The irony, of course, is that people haven't stopped reading underground comics; both Silady and Colin say that there's an audience for things like cannabis coloring books and genitalia illustrations, and there are plenty of people who will weep when the last zine anthology gets supplanted by a Tumblr. But the modes of consumption and distribution have changed. Now a lot of young artists are choosing to go it alone instead of turning to the Last Gasps of the world for support. They'll create a web comic, drum up an audience online, and then parlay that into a print collection, which they might hawk via Kickstarter. And if their DIY campaigns are successful, they might ultimately turn to Diamond.
That's where Last Gasp gets stuck, Silady says. For decades, it's been the enabler for that group of first-timers; now it's having to turn to the same funding tool that's helped make its model obsolete.
But it might work, Silady says. Seattle publisher Fantagraphics Books launched a Kickstarter last fall, asking fans to pre-order 39 books for the spring season; it wound up raising $222,327 of its $150,000 goal. Clearly, there's hope for the crowdsourced model. And in the current climate, it might even make more sense than traditional retail: When you're dealing in quirky niche products, it 's best to eliminate as many middlemen as possible.
Turner is willing to take that leap of faith, even if he enjoys disparaging the internet in general (he blames the decline of print on the proliferation of electronic screens). But maybe an internet platform is the key to saving a venerable San Francisco press. Barring that, Kickstarter can at least mitigate some of the damage it's wrought.

Wednesday, September 10, 2014

Summer's End Sale for "Victory" by Chuck Sperry

Victory by Chuck Sperry - 2013
Artist-Pulled Screen Print on Archival Cream Paper
33" x 22"
Edition of 50
Signed by Chuck Sperry

Summer's End Sale - Free Shipping in the US for Victory
Midnight Tonight through September 21st


Discount Code: VICTORY

Hope you had a fabulous Summer everyone!
We're offering Free Shipping for orders placed on our online Shop for Chuck Sperry's Victory print on paper
beginning at Midnight tonight through the end of Summer September 21st.

Just enter the discount code when you place your orders.


The Shop is filled with wonderful prints and books for easy online shopping.
Visit our main website varnishfineart.com to view our major artwork collections.

Start Shopping






16 Jessie Street, #C120, San Francisco, CA 94105 (415)433-4400
                       

Thursday, August 14, 2014

Our online show for Brian Goggin ends next week

Brian Goggin: DEFENESTRATION
Show Ends Friday August 22nd, 2014

There's still time to purchase individual works from the DEFENESTRATION collection.
Our online show ends in one week!



Contact us to purchase artwork and to discuss the future of DEFENESTRATION.

Meet us at our office by appointment:
Varnish Fine Art
16 Jessie Street, #C120
San Francisco, CA 94105
(415)433-4400



Click Here to Learn More

16 Jessie Street, #C120, San Francisco, CA 94105 (415)433-4400
                       

Thursday, July 24, 2014

DEFENESTRATION Show Extended to August 22nd


Brian Goggin: DEFENESTRATION
Show Extended to August 22nd, 2014

There's still time to purchase individual works from the DEFENESTRATION collection,
and preserve a piece of San Francisco art history.


Without this city, I wouldn't be able to be the artist that I am. - Brian Goggin

"Over the years, the whimsy of 'Defenestration' came to symbolize, for many, the city's prankster spirit and an anarchic, artistic sensibility that fostered the absurd and embraced the desire to make something for its own sake rather than its commercial value. The demise of 'Defenestration' has fed the simmering fear that those same qualities are being driven away as soaring rents and evictions push more artists out of the city. City leaders have become alarmed at the exodus and have launched programs to support artists, particularly those who create public art. One of those programs funded Goggin's latest installation hanging from the facade of a luxury apartment building that sits adjacent to Twitter's headquarters. But the programs weren't enough to protect "Defenestration," now that its neighborhood is at last booming because of an influx of tech companies.Certainly, without 'Defenestration,' the city is one building less weird."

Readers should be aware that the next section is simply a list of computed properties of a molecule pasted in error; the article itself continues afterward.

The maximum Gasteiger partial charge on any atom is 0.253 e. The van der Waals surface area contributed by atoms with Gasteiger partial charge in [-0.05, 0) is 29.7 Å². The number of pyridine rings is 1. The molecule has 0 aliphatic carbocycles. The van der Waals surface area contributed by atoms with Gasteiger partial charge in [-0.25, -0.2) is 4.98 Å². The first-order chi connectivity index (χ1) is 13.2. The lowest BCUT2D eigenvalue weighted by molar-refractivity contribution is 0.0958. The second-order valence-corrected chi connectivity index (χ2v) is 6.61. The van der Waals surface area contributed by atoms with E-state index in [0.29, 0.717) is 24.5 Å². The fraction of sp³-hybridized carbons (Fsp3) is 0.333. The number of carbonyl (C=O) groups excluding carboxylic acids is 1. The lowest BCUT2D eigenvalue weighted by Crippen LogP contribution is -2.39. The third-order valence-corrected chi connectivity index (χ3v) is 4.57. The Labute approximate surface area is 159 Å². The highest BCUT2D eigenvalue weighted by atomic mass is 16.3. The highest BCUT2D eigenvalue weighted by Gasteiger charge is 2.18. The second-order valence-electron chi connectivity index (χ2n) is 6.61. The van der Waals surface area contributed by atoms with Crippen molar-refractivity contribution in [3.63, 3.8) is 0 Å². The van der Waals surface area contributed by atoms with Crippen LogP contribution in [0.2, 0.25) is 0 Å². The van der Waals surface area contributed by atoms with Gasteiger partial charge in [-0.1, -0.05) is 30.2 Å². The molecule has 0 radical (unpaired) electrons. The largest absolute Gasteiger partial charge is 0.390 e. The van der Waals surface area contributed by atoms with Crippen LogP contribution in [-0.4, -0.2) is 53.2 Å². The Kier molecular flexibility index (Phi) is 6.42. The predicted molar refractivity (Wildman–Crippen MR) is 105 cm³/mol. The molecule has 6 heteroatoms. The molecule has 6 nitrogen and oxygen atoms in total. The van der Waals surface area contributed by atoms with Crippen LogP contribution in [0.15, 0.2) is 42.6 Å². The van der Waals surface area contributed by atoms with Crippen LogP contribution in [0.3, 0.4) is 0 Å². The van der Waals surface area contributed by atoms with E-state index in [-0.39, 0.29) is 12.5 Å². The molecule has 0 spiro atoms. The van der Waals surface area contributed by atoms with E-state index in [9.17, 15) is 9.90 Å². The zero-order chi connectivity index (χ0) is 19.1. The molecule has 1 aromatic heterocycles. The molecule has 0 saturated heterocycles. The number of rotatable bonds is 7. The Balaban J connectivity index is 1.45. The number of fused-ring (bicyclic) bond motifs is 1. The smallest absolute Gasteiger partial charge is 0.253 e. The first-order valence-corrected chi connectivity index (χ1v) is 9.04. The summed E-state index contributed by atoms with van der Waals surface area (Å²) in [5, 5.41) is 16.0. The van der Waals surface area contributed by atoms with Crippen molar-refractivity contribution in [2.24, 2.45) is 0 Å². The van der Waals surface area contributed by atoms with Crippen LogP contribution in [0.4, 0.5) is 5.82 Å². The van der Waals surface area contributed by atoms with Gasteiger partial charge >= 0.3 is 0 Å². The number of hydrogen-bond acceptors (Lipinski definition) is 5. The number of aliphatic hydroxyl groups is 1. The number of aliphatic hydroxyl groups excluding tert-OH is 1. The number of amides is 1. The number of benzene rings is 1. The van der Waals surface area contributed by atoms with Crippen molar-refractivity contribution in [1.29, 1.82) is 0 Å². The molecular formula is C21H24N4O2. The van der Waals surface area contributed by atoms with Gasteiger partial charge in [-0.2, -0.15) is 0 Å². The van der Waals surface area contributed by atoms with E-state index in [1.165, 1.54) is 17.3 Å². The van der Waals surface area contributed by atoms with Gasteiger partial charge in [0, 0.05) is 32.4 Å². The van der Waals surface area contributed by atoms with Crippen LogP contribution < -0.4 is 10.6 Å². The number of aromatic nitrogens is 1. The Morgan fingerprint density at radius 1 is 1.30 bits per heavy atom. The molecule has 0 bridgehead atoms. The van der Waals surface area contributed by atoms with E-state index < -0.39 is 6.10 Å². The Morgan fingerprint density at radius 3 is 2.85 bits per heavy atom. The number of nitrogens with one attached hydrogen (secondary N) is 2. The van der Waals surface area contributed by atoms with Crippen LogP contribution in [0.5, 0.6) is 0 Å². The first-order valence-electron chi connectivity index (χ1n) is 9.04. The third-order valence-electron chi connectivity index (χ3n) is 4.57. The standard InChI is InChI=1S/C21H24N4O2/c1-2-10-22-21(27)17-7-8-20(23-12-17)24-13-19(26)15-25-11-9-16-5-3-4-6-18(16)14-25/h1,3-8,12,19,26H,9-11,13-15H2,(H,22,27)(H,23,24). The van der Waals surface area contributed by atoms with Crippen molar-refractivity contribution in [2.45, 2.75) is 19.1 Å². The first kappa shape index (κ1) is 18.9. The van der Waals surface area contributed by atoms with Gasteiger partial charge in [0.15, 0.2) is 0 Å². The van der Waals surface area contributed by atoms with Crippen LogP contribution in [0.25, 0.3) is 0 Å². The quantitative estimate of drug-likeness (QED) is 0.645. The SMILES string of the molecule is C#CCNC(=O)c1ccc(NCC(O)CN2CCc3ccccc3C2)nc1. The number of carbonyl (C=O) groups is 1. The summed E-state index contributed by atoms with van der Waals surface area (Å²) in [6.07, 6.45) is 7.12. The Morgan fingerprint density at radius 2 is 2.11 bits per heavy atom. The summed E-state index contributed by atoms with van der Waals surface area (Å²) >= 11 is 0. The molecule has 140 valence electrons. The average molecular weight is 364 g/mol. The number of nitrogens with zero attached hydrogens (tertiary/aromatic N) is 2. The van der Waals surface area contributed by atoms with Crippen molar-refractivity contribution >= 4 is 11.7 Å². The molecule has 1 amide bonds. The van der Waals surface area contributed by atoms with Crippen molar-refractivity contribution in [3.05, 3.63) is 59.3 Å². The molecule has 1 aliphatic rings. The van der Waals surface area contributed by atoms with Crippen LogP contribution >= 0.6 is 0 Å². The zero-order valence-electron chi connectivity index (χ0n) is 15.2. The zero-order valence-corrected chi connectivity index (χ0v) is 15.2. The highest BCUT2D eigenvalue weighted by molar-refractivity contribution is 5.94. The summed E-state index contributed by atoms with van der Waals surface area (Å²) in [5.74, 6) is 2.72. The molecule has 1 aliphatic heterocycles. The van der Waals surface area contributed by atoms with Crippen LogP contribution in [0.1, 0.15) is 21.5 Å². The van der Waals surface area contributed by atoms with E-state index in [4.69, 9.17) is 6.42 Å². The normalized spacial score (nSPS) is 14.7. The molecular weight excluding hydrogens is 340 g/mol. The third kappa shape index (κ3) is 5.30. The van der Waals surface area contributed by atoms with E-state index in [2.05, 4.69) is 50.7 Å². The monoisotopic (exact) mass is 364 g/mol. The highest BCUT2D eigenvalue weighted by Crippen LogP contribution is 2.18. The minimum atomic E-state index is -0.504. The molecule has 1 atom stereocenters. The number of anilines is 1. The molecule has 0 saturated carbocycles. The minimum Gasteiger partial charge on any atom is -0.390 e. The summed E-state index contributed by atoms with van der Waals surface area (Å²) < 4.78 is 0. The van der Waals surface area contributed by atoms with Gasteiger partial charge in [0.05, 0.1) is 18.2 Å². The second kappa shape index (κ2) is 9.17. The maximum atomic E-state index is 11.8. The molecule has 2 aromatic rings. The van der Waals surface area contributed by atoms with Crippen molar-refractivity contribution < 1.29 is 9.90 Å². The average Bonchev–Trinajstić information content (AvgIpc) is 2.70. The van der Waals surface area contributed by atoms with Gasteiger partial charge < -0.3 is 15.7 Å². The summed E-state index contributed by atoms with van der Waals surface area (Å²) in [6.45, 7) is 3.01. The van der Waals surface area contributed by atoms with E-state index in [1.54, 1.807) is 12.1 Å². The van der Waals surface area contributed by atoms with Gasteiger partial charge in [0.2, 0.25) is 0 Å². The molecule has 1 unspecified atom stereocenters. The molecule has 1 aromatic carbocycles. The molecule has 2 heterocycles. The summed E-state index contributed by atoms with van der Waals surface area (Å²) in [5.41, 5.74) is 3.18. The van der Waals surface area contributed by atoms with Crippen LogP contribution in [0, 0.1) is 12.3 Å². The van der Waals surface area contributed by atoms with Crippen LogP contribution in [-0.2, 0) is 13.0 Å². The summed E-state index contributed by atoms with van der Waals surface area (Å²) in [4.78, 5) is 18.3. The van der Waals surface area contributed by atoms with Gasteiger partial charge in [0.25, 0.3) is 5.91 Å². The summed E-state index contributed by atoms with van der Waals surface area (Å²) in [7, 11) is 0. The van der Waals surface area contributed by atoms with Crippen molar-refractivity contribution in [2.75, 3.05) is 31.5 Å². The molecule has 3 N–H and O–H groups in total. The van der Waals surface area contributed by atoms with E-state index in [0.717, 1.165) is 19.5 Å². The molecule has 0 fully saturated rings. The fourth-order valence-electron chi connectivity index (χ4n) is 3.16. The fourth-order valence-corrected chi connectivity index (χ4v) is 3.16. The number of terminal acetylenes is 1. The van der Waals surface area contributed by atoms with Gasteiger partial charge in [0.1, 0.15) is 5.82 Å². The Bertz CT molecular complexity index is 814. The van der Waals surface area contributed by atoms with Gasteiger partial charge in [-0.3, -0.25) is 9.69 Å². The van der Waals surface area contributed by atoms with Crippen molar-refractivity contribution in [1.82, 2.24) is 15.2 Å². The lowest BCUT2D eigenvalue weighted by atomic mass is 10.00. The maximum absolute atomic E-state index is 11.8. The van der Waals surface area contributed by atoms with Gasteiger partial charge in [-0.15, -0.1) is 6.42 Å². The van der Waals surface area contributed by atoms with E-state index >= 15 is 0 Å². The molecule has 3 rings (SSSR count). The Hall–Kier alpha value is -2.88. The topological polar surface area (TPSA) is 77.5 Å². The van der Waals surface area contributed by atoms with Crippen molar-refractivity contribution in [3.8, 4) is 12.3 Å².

LA TimesCreative San Francisco Laments Death of Guerrilla Art by Chris O'Brien (June 24, 2014)

Contact us to purchase artwork and to discuss the future of DEFENESTRATION.

Meet us at our office by appointment:
Varnish Fine Art
16 Jessie Street, #C120
San Francisco, CA 94105
(415)433-4400


Click Here to Learn More





16 Jessie Street, #C120, San Francisco, CA 94105 (415)433-4400
                       

Wednesday, June 11, 2014

Purchase works from the DEFENESTRATION Collection

Brian Goggin: DEFENESTRATIONMay 20 - July 31, 2014Purchase individual works from the DEFENESTRATION collection,
and preserve a piece of San Francisco art history.


The landmark SF installation Ended June 3rd, but the exhibition continues online through July 31st.

Meet us at our office by appointment:
Varnish Fine Art
16 Jessie Street, #C120
San Francisco, CA 94105
(415)433-4400


The DEFENESTRATION installation of original sculpture by Brian Goggin transformed a San Francisco building into a renowned art site in 1997, and for seventeen years this installation remained. This multi-disciplinary sculptural mural involved seemingly animated furniture; tables, chairs, lamps, grandfather clocks, a refrigerator, and couches, their bodies bent like centipedes, fastened to the walls and window-sills, their insect-like legs seeming to grasp the surfaces. Against society’s expectations, these everyday objects flood out of windows like escapees, out onto available ledges, up and down the walls, onto the fire escapes and off the roof.

DEFENESTRATION was created by Brian Goggin with the help of over 100 volunteers, and individual works were restored four years ago with generous community support, including artwork donated by Banksy.
Defenestration has been a lively part of a creative public conversation with the world.
I am very pleased we were able to experience the installation for the last seventeen years especially when I originally thought it might last only six months, now I am happy the artworks may find new homes with collectors as part of it's migration from the hood.
 - Brian Goggin (May 20, 2014)

Contact us to purchase artwork and to discuss the future of DEFENESTRATION.

View Online Exhibition






16 Jessie Street, #C120, San Francisco, CA 94105 (415)433-4400